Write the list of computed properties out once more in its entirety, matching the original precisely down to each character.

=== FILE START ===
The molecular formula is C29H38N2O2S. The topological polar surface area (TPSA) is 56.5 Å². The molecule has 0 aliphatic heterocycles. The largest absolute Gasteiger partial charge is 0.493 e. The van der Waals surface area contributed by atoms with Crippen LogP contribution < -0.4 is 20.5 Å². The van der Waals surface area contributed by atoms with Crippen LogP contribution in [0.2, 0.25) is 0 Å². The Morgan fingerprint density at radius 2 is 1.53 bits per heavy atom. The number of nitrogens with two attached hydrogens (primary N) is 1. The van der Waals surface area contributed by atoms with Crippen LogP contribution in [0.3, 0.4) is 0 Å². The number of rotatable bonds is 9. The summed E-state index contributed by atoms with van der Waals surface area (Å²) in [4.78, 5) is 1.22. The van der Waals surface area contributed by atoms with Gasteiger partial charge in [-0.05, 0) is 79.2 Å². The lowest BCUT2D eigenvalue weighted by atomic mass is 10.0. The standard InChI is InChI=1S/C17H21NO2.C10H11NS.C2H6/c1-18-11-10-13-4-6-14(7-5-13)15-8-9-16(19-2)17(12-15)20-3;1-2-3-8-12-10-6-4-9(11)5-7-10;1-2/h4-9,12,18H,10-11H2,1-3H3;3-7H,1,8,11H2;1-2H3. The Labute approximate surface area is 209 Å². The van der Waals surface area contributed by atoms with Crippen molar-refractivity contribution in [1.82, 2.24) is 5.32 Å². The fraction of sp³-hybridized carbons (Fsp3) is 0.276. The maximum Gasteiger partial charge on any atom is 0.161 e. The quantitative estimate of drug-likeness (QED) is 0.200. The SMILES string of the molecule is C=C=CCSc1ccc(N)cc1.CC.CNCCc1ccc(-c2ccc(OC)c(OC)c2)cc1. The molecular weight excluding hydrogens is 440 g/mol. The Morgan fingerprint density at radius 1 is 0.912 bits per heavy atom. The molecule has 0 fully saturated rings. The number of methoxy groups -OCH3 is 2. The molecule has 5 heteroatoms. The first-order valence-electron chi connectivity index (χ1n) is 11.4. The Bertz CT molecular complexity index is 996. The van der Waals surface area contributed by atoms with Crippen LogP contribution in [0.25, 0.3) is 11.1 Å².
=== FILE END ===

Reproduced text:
The molecular formula is C29H38N2O2S. The topological polar surface area (TPSA) is 56.5 Å². The molecule has 0 aliphatic heterocycles. The largest absolute Gasteiger partial charge is 0.493 e. The van der Waals surface area contributed by atoms with Crippen LogP contribution < -0.4 is 20.5 Å². The van der Waals surface area contributed by atoms with Crippen LogP contribution in [0.2, 0.25) is 0 Å². The Morgan fingerprint density at radius 2 is 1.53 bits per heavy atom. The number of nitrogens with two attached hydrogens (primary N) is 1. The van der Waals surface area contributed by atoms with Crippen LogP contribution in [0.3, 0.4) is 0 Å². The number of rotatable bonds is 9. The summed E-state index contributed by atoms with van der Waals surface area (Å²) in [4.78, 5) is 1.22. The van der Waals surface area contributed by atoms with Gasteiger partial charge in [-0.05, 0) is 79.2 Å². The lowest BCUT2D eigenvalue weighted by atomic mass is 10.0. The standard InChI is InChI=1S/C17H21NO2.C10H11NS.C2H6/c1-18-11-10-13-4-6-14(7-5-13)15-8-9-16(19-2)17(12-15)20-3;1-2-3-8-12-10-6-4-9(11)5-7-10;1-2/h4-9,12,18H,10-11H2,1-3H3;3-7H,1,8,11H2;1-2H3. The Labute approximate surface area is 209 Å². The van der Waals surface area contributed by atoms with Crippen molar-refractivity contribution in [1.82, 2.24) is 5.32 Å². The fraction of sp³-hybridized carbons (Fsp3) is 0.276. The maximum Gasteiger partial charge on any atom is 0.161 e. The quantitative estimate of drug-likeness (QED) is 0.200. The SMILES string of the molecule is C=C=CCSc1ccc(N)cc1.CC.CNCCc1ccc(-c2ccc(OC)c(OC)c2)cc1. The molecular weight excluding hydrogens is 440 g/mol. The Morgan fingerprint density at radius 1 is 0.912 bits per heavy atom. The molecule has 0 fully saturated rings. The number of methoxy groups -OCH3 is 2. The molecule has 5 heteroatoms. The first-order valence-electron chi connectivity index (χ1n) is 11.4. The Bertz CT molecular complexity index is 996. The van der Waals surface area contributed by atoms with Crippen LogP contribution in [0.25, 0.3) is 11.1 Å².